By Thomas Ahnert
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Additional resources for The Moral Culture of the Scottish Enlightenment: 1690–1805
The Rankenians are known especially for their close interest in, and admiration for, the moral writings of the third Earl of Shaftesbury. 8 They were also known to have been skeptical about the value of creeds, such as the Westminster Confession, and followed the debates over subscription in Ireland, where it was not made mandatory for students entering the ministry 36 c o n d u c t a n d d o c t r i n e until the 1690s, because the precarious existence of Irish Presbyterian congregations in the late seventeenth century had meant that no clear ecclesiastical structures had formed.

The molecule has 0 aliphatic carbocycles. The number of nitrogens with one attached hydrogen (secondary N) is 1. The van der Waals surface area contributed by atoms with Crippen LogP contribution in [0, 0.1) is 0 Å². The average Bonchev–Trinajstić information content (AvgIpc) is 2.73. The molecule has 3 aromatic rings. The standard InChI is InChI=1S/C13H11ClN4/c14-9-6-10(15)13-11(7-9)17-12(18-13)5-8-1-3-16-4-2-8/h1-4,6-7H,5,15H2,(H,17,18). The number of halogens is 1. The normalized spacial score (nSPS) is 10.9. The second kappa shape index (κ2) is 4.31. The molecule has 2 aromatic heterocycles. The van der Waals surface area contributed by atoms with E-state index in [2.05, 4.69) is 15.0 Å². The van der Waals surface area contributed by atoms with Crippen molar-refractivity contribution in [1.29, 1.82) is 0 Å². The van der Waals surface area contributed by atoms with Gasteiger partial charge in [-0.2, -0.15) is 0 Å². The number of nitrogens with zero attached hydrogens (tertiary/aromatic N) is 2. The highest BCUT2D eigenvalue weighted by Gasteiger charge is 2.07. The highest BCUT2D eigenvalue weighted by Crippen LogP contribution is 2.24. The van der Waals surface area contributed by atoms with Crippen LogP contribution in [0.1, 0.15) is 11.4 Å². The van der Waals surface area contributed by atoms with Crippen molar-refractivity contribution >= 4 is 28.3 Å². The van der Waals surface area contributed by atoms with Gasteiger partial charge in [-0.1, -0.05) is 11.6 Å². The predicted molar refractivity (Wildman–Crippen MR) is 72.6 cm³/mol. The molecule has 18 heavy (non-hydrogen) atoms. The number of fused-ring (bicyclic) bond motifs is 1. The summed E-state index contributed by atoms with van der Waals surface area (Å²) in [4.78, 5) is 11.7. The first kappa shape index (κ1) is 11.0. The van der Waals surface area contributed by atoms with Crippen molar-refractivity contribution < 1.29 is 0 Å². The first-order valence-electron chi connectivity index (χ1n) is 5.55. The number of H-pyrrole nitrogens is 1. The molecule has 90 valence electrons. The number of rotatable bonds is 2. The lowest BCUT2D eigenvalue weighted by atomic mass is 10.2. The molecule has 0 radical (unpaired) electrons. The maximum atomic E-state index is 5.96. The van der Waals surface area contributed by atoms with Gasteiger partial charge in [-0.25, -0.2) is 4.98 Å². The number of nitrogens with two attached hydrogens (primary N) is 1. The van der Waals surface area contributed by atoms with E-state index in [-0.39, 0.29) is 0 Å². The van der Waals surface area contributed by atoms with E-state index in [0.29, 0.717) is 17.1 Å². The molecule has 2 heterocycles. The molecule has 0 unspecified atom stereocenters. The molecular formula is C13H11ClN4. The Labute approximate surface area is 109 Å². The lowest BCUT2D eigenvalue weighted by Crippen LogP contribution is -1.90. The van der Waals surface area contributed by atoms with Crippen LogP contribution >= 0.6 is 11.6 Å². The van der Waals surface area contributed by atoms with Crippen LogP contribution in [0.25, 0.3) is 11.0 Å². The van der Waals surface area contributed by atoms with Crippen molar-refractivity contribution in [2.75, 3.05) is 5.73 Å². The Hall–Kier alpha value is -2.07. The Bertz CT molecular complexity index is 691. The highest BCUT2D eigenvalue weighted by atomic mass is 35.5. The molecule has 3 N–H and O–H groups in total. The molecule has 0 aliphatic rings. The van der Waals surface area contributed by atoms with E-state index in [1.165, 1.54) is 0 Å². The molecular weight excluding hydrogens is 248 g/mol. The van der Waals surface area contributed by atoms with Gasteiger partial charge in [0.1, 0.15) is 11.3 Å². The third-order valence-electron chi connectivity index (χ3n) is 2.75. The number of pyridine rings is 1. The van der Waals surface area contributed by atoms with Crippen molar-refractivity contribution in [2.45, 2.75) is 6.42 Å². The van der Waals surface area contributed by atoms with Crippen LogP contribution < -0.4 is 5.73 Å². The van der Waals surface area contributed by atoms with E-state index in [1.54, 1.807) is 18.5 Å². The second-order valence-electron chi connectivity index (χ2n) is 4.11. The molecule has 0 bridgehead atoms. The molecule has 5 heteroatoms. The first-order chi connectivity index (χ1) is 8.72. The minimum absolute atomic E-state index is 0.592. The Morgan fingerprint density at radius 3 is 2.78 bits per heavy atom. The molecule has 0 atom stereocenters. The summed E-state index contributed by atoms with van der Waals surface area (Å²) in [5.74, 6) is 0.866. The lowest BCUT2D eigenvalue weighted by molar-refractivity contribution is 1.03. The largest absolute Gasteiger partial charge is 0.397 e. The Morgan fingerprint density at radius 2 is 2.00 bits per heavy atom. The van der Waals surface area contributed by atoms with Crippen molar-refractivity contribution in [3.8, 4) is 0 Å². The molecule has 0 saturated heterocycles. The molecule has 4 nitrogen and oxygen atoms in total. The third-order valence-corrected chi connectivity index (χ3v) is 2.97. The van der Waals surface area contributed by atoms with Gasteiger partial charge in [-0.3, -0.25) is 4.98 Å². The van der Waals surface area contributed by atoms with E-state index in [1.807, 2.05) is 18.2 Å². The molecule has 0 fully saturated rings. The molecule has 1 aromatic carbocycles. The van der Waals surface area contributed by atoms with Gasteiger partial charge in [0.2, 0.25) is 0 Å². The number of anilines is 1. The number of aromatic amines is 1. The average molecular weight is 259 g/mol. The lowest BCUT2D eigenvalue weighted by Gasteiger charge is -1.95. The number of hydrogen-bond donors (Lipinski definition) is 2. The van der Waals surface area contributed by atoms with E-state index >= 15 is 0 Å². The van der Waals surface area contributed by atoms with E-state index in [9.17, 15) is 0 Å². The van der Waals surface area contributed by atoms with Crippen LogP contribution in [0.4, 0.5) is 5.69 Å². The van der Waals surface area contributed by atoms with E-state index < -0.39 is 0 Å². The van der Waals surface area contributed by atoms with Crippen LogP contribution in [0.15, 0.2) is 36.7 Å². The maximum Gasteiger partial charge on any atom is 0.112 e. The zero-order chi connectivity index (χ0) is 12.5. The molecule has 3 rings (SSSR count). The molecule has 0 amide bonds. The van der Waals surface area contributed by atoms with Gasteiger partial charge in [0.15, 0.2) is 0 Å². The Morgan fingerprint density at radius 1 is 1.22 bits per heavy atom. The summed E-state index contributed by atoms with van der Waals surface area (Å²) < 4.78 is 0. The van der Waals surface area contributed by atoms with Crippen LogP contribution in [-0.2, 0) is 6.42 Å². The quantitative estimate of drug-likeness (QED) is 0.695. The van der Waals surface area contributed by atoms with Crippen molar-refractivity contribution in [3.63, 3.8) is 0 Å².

Given the fate of Thomas Aikenhead two decades before that may seem a matter of prudence rather than principle, but an examination of Simson’s own writings strongly suggests that he did not in fact hold particularly deistic views. He did not, for example, believe that “the means of salvation . . 64 Yet, even if Simson steered clear of deistic principles in his theological views, the implications of his theories, according to his opponents, were probably indistinguishable from those of professed deists, thus justifying the accusation of deism.
The Irish nonsubscriber John Abernethy, for example, who was also a friend and associate of the moral philosopher Francis Hutcheson, made this passage the subject of a sermon in which he argued that all theological 38 c o n d u c t a n d d o c t r i n e doctrine, like that enshrined in the Westminster Confession, should be open to inquiry and debate. Our understanding of religious truths in this life was necessarily limited and imperfect, though it progressed over time, from one historical age to the next.